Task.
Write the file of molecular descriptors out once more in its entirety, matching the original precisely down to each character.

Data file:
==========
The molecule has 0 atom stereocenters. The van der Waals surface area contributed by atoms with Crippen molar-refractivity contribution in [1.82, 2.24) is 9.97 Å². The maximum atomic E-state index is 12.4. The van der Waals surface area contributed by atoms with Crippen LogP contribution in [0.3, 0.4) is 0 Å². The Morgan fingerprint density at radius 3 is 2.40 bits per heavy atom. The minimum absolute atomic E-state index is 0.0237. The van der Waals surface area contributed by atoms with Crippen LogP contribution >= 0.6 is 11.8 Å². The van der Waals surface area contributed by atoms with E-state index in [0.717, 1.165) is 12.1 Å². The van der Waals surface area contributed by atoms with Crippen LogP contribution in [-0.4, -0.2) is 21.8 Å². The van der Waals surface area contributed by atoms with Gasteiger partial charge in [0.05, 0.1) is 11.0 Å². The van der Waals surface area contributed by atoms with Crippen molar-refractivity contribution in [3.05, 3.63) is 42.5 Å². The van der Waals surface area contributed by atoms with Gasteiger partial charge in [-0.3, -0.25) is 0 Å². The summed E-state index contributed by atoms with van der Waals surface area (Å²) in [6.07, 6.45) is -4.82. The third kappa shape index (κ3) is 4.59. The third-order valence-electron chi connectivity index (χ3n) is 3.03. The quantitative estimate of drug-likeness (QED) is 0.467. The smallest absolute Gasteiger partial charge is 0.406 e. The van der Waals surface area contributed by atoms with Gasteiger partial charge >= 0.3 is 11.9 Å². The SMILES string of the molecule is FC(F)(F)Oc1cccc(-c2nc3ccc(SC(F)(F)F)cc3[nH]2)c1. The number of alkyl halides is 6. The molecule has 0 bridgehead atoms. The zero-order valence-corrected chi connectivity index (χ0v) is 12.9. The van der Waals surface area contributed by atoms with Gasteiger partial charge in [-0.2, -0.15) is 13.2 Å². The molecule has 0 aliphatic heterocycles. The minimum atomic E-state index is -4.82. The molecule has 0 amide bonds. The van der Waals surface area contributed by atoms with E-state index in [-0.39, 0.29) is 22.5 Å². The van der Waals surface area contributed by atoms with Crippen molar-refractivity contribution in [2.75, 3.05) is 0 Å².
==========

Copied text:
The molecule has 0 atom stereocenters. The van der Waals surface area contributed by atoms with Crippen molar-refractivity contribution in [1.82, 2.24) is 9.97 Å². The maximum atomic E-state index is 12.4. The van der Waals surface area contributed by atoms with Crippen LogP contribution in [0.3, 0.4) is 0 Å². The Morgan fingerprint density at radius 3 is 2.40 bits per heavy atom. The minimum absolute atomic E-state index is 0.0237. The van der Waals surface area contributed by atoms with Crippen LogP contribution >= 0.6 is 11.8 Å². The van der Waals surface area contributed by atoms with E-state index in [0.717, 1.165) is 12.1 Å². The van der Waals surface area contributed by atoms with Crippen LogP contribution in [-0.4, -0.2) is 21.8 Å². The van der Waals surface area contributed by atoms with Gasteiger partial charge in [0.05, 0.1) is 11.0 Å². The van der Waals surface area contributed by atoms with Crippen molar-refractivity contribution in [3.05, 3.63) is 42.5 Å². The van der Waals surface area contributed by atoms with Gasteiger partial charge in [-0.3, -0.25) is 0 Å². The summed E-state index contributed by atoms with van der Waals surface area (Å²) in [6.07, 6.45) is -4.82. The third kappa shape index (κ3) is 4.59. The third-order valence-electron chi connectivity index (χ3n) is 3.03. The quantitative estimate of drug-likeness (QED) is 0.467. The smallest absolute Gasteiger partial charge is 0.406 e. The van der Waals surface area contributed by atoms with Gasteiger partial charge >= 0.3 is 11.9 Å². The SMILES string of the molecule is FC(F)(F)Oc1cccc(-c2nc3ccc(SC(F)(F)F)cc3[nH]2)c1. The number of alkyl halides is 6. The molecule has 0 bridgehead atoms. The zero-order valence-corrected chi connectivity index (χ0v) is 12.9. The van der Waals surface area contributed by atoms with Gasteiger partial charge in [-0.2, -0.15) is 13.2 Å². The molecule has 0 aliphatic heterocycles. The minimum atomic E-state index is -4.82. The molecule has 0 amide bonds. The van der Waals surface area contributed by atoms with E-state index in [-0.39, 0.29) is 22.5 Å². The van der Waals surface area contributed by atoms with Crippen molar-refractivity contribution in [2.75, 3.05) is 0 Å².